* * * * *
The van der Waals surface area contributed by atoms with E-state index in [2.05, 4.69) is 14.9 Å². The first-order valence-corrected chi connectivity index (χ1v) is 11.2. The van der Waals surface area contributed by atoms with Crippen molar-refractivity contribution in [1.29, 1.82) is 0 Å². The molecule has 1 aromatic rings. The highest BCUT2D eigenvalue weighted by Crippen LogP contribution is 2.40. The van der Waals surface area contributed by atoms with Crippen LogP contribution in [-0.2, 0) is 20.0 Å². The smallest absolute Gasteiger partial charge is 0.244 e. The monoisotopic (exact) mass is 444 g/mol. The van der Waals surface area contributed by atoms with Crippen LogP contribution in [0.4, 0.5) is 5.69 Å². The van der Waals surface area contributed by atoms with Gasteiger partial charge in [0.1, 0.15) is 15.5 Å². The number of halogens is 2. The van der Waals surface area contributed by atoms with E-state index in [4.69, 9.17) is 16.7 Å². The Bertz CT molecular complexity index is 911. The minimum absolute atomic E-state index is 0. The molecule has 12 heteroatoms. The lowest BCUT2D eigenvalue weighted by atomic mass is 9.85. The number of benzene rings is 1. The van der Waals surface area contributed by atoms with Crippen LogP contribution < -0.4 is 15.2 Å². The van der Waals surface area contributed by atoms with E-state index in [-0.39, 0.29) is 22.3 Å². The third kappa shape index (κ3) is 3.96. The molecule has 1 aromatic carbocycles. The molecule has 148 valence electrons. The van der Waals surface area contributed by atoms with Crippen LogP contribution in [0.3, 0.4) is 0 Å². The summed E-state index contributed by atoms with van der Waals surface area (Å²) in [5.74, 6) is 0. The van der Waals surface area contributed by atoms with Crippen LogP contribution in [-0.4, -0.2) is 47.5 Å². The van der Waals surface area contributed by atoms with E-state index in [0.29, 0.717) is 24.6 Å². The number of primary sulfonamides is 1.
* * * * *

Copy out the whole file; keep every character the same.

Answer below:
The van der Waals surface area contributed by atoms with E-state index in [2.05, 4.69) is 14.9 Å². The first-order valence-corrected chi connectivity index (χ1v) is 11.2. The van der Waals surface area contributed by atoms with Crippen molar-refractivity contribution in [1.29, 1.82) is 0 Å². The molecule has 1 aromatic rings. The highest BCUT2D eigenvalue weighted by Crippen LogP contribution is 2.40. The van der Waals surface area contributed by atoms with Crippen LogP contribution in [-0.2, 0) is 20.0 Å². The smallest absolute Gasteiger partial charge is 0.244 e. The monoisotopic (exact) mass is 444 g/mol. The van der Waals surface area contributed by atoms with Crippen LogP contribution in [0.4, 0.5) is 5.69 Å². The van der Waals surface area contributed by atoms with Gasteiger partial charge in [0.1, 0.15) is 15.5 Å². The number of halogens is 2. The van der Waals surface area contributed by atoms with E-state index in [4.69, 9.17) is 16.7 Å². The Bertz CT molecular complexity index is 911. The minimum absolute atomic E-state index is 0. The molecule has 12 heteroatoms. The lowest BCUT2D eigenvalue weighted by atomic mass is 9.85. The number of benzene rings is 1. The van der Waals surface area contributed by atoms with Crippen LogP contribution < -0.4 is 15.2 Å². The van der Waals surface area contributed by atoms with E-state index in [-0.39, 0.29) is 22.3 Å². The third kappa shape index (κ3) is 3.96. The molecule has 1 aromatic carbocycles. The molecule has 148 valence electrons. The van der Waals surface area contributed by atoms with Crippen LogP contribution in [0.3, 0.4) is 0 Å². The summed E-state index contributed by atoms with van der Waals surface area (Å²) in [5.74, 6) is 0. The van der Waals surface area contributed by atoms with Crippen LogP contribution in [-0.4, -0.2) is 47.5 Å². The van der Waals surface area contributed by atoms with E-state index in [0.29, 0.717) is 24.6 Å². The number of primary sulfonamides is 1.